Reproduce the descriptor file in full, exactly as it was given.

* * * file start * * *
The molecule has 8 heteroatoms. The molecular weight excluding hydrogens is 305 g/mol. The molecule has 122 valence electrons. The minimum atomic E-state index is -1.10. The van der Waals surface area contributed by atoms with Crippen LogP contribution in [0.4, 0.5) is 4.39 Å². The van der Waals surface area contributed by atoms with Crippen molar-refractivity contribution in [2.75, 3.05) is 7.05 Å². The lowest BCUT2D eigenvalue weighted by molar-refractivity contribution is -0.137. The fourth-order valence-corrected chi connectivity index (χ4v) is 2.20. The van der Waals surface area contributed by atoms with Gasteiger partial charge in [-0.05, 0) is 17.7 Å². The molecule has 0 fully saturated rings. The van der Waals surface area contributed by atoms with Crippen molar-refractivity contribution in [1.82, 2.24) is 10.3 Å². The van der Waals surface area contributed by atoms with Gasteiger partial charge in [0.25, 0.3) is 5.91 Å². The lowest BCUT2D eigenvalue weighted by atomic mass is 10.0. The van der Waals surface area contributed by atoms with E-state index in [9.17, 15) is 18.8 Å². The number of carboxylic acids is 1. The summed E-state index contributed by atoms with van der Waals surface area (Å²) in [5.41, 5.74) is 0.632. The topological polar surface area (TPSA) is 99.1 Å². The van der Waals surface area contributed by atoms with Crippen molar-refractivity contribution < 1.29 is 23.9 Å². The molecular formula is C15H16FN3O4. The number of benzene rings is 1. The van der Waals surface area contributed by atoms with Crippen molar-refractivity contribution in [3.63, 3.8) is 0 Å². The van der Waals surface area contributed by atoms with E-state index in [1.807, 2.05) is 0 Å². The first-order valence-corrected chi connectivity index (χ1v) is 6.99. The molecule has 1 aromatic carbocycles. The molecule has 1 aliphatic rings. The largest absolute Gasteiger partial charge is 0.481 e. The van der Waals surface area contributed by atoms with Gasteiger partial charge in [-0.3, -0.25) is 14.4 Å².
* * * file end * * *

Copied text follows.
The molecule has 8 heteroatoms. The molecular weight excluding hydrogens is 305 g/mol. The molecule has 122 valence electrons. The minimum atomic E-state index is -1.10. The van der Waals surface area contributed by atoms with Crippen LogP contribution in [0.4, 0.5) is 4.39 Å². The van der Waals surface area contributed by atoms with Crippen molar-refractivity contribution in [2.75, 3.05) is 7.05 Å². The lowest BCUT2D eigenvalue weighted by molar-refractivity contribution is -0.137. The fourth-order valence-corrected chi connectivity index (χ4v) is 2.20. The van der Waals surface area contributed by atoms with Gasteiger partial charge in [-0.05, 0) is 17.7 Å². The molecule has 0 fully saturated rings. The van der Waals surface area contributed by atoms with Crippen molar-refractivity contribution in [1.82, 2.24) is 10.3 Å². The van der Waals surface area contributed by atoms with Gasteiger partial charge in [0.25, 0.3) is 5.91 Å². The lowest BCUT2D eigenvalue weighted by atomic mass is 10.0. The van der Waals surface area contributed by atoms with E-state index in [9.17, 15) is 18.8 Å². The number of carboxylic acids is 1. The summed E-state index contributed by atoms with van der Waals surface area (Å²) in [5.41, 5.74) is 0.632. The topological polar surface area (TPSA) is 99.1 Å². The van der Waals surface area contributed by atoms with Crippen molar-refractivity contribution < 1.29 is 23.9 Å². The molecular formula is C15H16FN3O4. The number of benzene rings is 1. The van der Waals surface area contributed by atoms with Crippen molar-refractivity contribution in [3.63, 3.8) is 0 Å². The van der Waals surface area contributed by atoms with E-state index in [1.807, 2.05) is 0 Å². The first-order valence-corrected chi connectivity index (χ1v) is 6.99. The molecule has 1 aromatic carbocycles. The molecule has 1 aliphatic rings. The largest absolute Gasteiger partial charge is 0.481 e. The van der Waals surface area contributed by atoms with Gasteiger partial charge in [-0.3, -0.25) is 14.4 Å².